Tyler Sherbourne of Sparks said he recently moved and didn’t get a mail-in ballot. “It’s not bad,” he said as he approached the library doors. “It’s only been a 15 or 20 minute wait so far.”
Local issues, candidates cited
Michael Castillo and his friend, Michael Cook, said they came to the polls more for the state and local elections than the presidential race. “I didn’t go with the mail voting,” Castillo said. “Election Day just seemed like the right day to do it.”
By 3:30, the line outside the library had grown longer and the county’s wait-time app predicted up to a 90-minute wait. Wait times listed at the other sites ebbed and flowed.
At the polling site at the Wilbur May Museum at Rancho San Rafael Park, times listed varied from a few minutes to about an hour at 10 a.m.
COVID-19 drove turnout
Sissy Mahoney, who voted at the museum Tuesday, said she hadn’t cast a ballot in a General Election since 2008. She said the president and the pandemic got her to the polls this year. “I was going to vote for sure, but COVID really made me swear I wasn’t going to skip it no matter what,” Mahoney said. She has relatives on the East Coast who became very ill with the disease this spring. “Trump has done nothing but deny the pandemic and people have died that didn’t have to,” she said.
Other voters interviewed at the museum polling site also mentioned the pandemic as a primary issue in the election. Some, like Mahoney, were dissatisfied with the lack of a national response to the crisis. Others said they worried what the continuing instability will mean for the nation’s economy.
At 4 p.m. the polling place at Bartley Ranch Park’s Western Heritage Center was doing a steady business. The wait time was less than 30 minutes.
Trump popular at Bartley Ranch
Dylan Jones qued up with his fiancé, Taryn Willis.
“I voted for the first time four years ago and I voted for Trump,” Jones said. He’s sticking with the president this year. “Uncle Don has got my vote,” he said. Why? ““No more bullshit,” he said. “I saw it on a banner on the way here.”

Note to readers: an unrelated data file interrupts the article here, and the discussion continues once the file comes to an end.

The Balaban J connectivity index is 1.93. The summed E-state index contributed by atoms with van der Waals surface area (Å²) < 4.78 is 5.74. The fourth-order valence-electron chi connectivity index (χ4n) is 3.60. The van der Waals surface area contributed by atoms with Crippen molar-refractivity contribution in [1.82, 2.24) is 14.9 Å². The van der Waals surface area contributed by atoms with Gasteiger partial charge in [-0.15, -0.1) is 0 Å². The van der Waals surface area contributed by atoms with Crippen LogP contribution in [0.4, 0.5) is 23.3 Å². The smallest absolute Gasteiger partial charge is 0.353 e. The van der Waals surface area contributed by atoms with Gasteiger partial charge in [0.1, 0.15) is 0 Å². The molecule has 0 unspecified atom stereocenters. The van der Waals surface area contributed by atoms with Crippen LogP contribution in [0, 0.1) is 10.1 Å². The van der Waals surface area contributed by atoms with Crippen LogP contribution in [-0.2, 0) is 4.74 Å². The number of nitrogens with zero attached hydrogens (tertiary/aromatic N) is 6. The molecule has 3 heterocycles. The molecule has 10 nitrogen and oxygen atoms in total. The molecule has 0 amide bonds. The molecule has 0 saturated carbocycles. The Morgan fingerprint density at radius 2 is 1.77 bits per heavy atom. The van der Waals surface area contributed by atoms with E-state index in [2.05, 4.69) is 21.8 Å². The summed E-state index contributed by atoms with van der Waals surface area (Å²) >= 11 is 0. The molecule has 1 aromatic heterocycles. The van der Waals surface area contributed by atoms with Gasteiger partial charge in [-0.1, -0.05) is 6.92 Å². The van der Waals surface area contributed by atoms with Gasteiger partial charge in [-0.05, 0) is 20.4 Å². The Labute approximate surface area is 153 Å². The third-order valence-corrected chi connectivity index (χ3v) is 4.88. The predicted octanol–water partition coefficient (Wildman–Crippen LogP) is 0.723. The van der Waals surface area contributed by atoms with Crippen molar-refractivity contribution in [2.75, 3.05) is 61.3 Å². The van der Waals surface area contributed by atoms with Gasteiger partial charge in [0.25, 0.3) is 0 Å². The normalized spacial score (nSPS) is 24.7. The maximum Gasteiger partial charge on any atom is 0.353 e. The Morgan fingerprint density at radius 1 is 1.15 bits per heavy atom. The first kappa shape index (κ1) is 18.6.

Adrian Buyten of Reno also was in line at Bartley Ranch Tuesday afternoon. He wore an orange mask over his mouth and nose that resembled the lower half of a person’s face.
“It’s a Trump mask,” he said. “You’d recognize him if I was wearing the MAGA hat.” He offered to go get the red chapeau to complete the impersonation. But that would be electioneering at a polling site and wouldn’t be allowed. He didn’t fetch the hat.
The mask also apparently violated the state’s electioneering law, which prohibits advocating for a candidate within 100 feet of a polling place. Poll workers didn’t say anything about it while Buyten was in line, possibly because it wasn’t obviously the visage of the president. He walked into the Heritage Center to cast his ballot.
He was not asked who he voted for.
UPDATE: The Washoe County Registrar of Voters office Nov. 4 announced that the final number of in-person Election Day voter turnout of 21,512 people included 5,197 voters registered as Democrats; 7,454 as nonpartisan/3rd party; and 8,861 voters registered as Republican.